1. ## discont

what does it mean when a function from real no to real no is continuous at infinitely many pts but between every two points of continuity, there is a point of discontinuity and vice versa?

i dont get how the function will look..

also, in the proof, i do not understand the purpose behind saying that q> ε and then q>1/ε...isit contradicting?

thanks

2. There is a sequential listing of the rational numbers: $\mathbb{Q}=\{\alpha_n:n\in\mathbb{Z}^+\}$.
Define a function $f(x) = \sum\limits_{\alpha _j < x} {2^{ - j} } .$

If $t\in\mathbb{Q}$ then $f(t+)-f(t-)=~?$

What happens if $t\notin\mathbb{Q}~?$

3. im not really sure ..

but i guess that if t is a quotient then f(t+)-f(t-) <0 and

im not sure what happens to f(t+)-f(t-) if t is not a quotient..i assume that it will still give <0 becos for a^j which are less than t, there will still be values that are quotient.and that f(t+) <1 while f(t-)>1

4. Originally Posted by alexandrabel90
im not really sure ..but i guess that if t is a quotient then f(t+)-f(t-) <0 and im not sure what happens to f(t+)-f(t-) if t is not a quotient..i assume that it will still give <0 becos for a^j which are less than t, there will still be values that are quotient.and that f(t+) <1 while f(t-)>1
I can assure you that I mean you not ill by the following remark .
From the above reply, one can infer that you have no idea what is going on here.
You need to seek a sit down, face to face, tutorial.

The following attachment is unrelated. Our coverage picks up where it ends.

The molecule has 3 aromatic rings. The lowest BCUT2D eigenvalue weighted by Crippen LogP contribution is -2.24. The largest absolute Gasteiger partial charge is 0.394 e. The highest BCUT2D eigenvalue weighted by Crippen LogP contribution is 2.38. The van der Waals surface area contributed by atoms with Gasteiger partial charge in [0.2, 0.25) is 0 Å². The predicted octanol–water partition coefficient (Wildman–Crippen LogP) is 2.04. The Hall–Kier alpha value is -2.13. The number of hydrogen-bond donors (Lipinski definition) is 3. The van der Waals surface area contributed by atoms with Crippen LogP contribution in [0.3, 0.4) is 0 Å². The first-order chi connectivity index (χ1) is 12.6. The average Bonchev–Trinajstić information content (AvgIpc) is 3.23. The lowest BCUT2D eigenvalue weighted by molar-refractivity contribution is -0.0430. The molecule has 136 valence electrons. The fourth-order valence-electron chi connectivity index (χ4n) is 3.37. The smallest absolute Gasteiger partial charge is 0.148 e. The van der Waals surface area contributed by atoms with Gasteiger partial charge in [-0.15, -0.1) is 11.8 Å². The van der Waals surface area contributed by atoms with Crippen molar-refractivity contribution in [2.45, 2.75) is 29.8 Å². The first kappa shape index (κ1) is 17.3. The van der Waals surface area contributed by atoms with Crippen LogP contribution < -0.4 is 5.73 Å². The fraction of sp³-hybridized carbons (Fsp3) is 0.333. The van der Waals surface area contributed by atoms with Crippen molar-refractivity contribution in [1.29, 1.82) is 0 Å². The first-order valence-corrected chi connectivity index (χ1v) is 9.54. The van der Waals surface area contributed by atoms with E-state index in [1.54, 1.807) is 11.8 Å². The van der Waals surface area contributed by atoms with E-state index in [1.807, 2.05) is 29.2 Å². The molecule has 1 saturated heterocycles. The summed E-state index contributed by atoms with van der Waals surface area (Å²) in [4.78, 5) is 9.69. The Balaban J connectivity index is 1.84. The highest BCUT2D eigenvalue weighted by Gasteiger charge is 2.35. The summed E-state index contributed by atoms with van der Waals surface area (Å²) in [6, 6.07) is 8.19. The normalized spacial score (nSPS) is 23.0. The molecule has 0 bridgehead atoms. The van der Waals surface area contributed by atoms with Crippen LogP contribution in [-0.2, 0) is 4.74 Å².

This sort of forum has no pretense to do that.

5. ya i think i should do that. its just that im just starting this module and so i thought my foundations for it aint that good as of yet..

btw, are you giving an example for the case where: a function from real no to real no is continuous at infinitely many pts but between every two points of continuity, there is a point of discontinuity and vice versa or trying to explain the photo that i have attached?

6. Originally Posted by alexandrabel90
what does it mean when a function from real no to real no is continuous at infinitely many pts but between every two points of continuity, there is a point of discontinuity and vice versa?

i dont get how the function will look..

also, in the proof, i do not understand the purpose behind saying that q> ε and then q>1/ε...isit contradicting?

thanks
That attachment is describing a function f(x) which takes the value 0 at every irrational point. Its values at rational points are like this: f(1/2) = 1/2, f(1/3) = f(2/3) = 1/3, f(1/4) = f(3/4) = 1/4, f(1/5) = f(2/5) = f(3/5) = f(4/5) = 1/5, and so on. If x = p/q is a fraction in its lowest terms, then f(p/q) = 1/q. Notice that as the denominators get larger, the values of the function get smaller. In fact, if you are given $\varepsilon>0$, there will only be a finite number of points at which the function takes values greater than $\varepsilon$.

This function is discontinuous at every rational point x = p/q. The reason is that as you approach p/q along a sequence of irrational numbers, the value of the function jumps from 0 to 1/q when you reach the point p/q.

Less obviously, the function is continuous at every irrational point c. The reason for that is that given $\varepsilon>0$, you can choose a neighbourhood of c that is small enough to avoid all the (finitely many) rational points at which the function takes values greater than $\varepsilon$. This means that the function gets closer and closer to 0 as you approach the point c, so that $0 = f(c) = \lim_{x\to c}f(x)$, which is the definition of f being continuous at c.